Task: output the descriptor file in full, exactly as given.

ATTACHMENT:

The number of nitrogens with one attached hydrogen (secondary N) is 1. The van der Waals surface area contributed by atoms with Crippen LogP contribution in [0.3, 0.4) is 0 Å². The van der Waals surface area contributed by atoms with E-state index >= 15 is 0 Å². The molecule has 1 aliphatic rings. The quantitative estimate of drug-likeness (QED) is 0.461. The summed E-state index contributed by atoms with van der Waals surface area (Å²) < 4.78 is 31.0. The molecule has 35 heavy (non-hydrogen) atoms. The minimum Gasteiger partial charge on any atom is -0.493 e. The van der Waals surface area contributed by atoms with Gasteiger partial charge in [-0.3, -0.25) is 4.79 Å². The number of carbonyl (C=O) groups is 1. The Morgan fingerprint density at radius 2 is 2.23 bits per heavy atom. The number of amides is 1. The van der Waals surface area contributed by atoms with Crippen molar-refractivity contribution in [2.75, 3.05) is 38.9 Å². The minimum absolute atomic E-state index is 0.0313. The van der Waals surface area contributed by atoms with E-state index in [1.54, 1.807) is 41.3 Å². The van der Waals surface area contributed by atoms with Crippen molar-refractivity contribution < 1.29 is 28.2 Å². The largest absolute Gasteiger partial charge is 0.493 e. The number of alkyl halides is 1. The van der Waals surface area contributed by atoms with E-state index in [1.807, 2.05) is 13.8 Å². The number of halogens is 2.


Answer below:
The number of nitrogens with one attached hydrogen (secondary N) is 1. The van der Waals surface area contributed by atoms with Crippen LogP contribution in [0.3, 0.4) is 0 Å². The van der Waals surface area contributed by atoms with E-state index >= 15 is 0 Å². The molecule has 1 aliphatic rings. The quantitative estimate of drug-likeness (QED) is 0.461. The summed E-state index contributed by atoms with van der Waals surface area (Å²) < 4.78 is 31.0. The molecule has 35 heavy (non-hydrogen) atoms. The minimum Gasteiger partial charge on any atom is -0.493 e. The van der Waals surface area contributed by atoms with Gasteiger partial charge in [-0.3, -0.25) is 4.79 Å². The number of carbonyl (C=O) groups is 1. The Morgan fingerprint density at radius 2 is 2.23 bits per heavy atom. The number of amides is 1. The van der Waals surface area contributed by atoms with Crippen molar-refractivity contribution in [2.75, 3.05) is 38.9 Å². The minimum absolute atomic E-state index is 0.0313. The van der Waals surface area contributed by atoms with E-state index in [1.54, 1.807) is 41.3 Å². The van der Waals surface area contributed by atoms with Crippen molar-refractivity contribution < 1.29 is 28.2 Å². The largest absolute Gasteiger partial charge is 0.493 e. The number of alkyl halides is 1. The van der Waals surface area contributed by atoms with E-state index in [1.807, 2.05) is 13.8 Å². The number of halogens is 2.